Post By: Vishwanath Iyer Published on: December 21, 2016 Reading time: 4 minutes
This struggle to come back to normalcy is driven by a reflex built into the body called homeostasis. Homeostasis, may be defined as the tendency of the body to move towards a relatively stable equilibrium between interdependent elements, especially as maintained by physiological processes. This means that the body works with a certain set of parameters for proper functioning, like body temperature etc. Consequently, when this parameter is disturbed, as in any stress situation, the body takes compensatory action to bring it back to equilibrium.
Example: The death of a close relative is more difficult to handle than an argument at a traffic signal. A natural calamity like war is more difficult to handle than temporary discomfort like missing a meal or not eating your favourite dish.
Stress is experiential and very personal. Obviously, only the person experiencing it knows the high and discomfort of anxiety. Time, place, situation and capability, all could trigger a stress reaction. Consequently, a situation that stresses one person need not stress another, even though the people may be related or in the situation together. Also, that which stresses one at any point in time need not affect the same person in the same manner at other times.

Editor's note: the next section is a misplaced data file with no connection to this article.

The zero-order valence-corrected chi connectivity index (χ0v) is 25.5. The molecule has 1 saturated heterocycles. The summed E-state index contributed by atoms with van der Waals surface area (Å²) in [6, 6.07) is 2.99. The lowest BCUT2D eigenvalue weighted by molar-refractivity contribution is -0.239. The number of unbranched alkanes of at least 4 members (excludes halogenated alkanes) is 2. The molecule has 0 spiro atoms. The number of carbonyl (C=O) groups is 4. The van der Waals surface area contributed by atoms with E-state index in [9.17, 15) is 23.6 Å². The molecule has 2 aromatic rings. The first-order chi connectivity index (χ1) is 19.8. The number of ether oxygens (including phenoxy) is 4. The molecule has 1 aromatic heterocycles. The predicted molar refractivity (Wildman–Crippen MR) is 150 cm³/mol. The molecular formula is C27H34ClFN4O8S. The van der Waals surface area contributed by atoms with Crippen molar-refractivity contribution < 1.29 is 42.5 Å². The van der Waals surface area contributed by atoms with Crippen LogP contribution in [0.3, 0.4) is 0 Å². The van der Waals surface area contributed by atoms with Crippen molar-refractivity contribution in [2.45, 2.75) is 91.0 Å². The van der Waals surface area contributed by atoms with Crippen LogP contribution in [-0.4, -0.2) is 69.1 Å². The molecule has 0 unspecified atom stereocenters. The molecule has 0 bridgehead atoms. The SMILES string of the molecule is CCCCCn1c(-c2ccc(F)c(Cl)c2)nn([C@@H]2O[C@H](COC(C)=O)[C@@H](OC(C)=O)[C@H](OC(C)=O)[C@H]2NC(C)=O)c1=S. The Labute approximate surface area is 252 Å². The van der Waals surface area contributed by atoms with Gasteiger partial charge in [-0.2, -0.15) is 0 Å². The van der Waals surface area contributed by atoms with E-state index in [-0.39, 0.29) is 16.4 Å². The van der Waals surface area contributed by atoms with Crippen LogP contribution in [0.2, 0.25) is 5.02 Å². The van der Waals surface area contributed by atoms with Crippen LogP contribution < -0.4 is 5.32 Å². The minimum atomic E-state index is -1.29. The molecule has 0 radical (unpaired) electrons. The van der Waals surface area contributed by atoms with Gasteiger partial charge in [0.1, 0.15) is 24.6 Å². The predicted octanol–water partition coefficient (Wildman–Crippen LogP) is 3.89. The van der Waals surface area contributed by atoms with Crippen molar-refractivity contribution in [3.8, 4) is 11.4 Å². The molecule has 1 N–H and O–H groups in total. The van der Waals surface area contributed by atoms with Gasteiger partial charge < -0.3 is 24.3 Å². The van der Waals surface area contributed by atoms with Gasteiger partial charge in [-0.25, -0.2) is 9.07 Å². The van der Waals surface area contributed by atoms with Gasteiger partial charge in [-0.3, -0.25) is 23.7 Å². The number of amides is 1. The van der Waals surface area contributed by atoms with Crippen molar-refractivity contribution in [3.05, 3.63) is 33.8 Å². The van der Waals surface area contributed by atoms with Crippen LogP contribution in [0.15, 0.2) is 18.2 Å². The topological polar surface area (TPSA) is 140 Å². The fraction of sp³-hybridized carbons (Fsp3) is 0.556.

Finally, as propounded by Abraham Maslow, when, in any situation where safety and security are endangered, stress in these issues would take precedence over other issues.
In conclusion, there are two parts in the management of stress. The first is intervention which is to deal with anxiety as the experience unfolds and the second is to readjust the physical and psychological aspects of our self-worth (asmitā).
All solutions require testing the response against one’s conditioning before actualising the response. It is important to keep an open mind to learning and be sensitive to impact of one’s actions on others.
Both intervention and readjustment aspects of the solution can be found in the practice of Yoga.
Given below are a series of situations. Some are motivational situations, others distressing while some boring. Decide what you would experience in these situation and weigh between 0 and 5 on the impact; for example – on the day of marriage, most would experience a mix of motivation and anxiety. Let us assume that the stress experienced = 2.
Similarly, assess the stress you would experience in the following situations;
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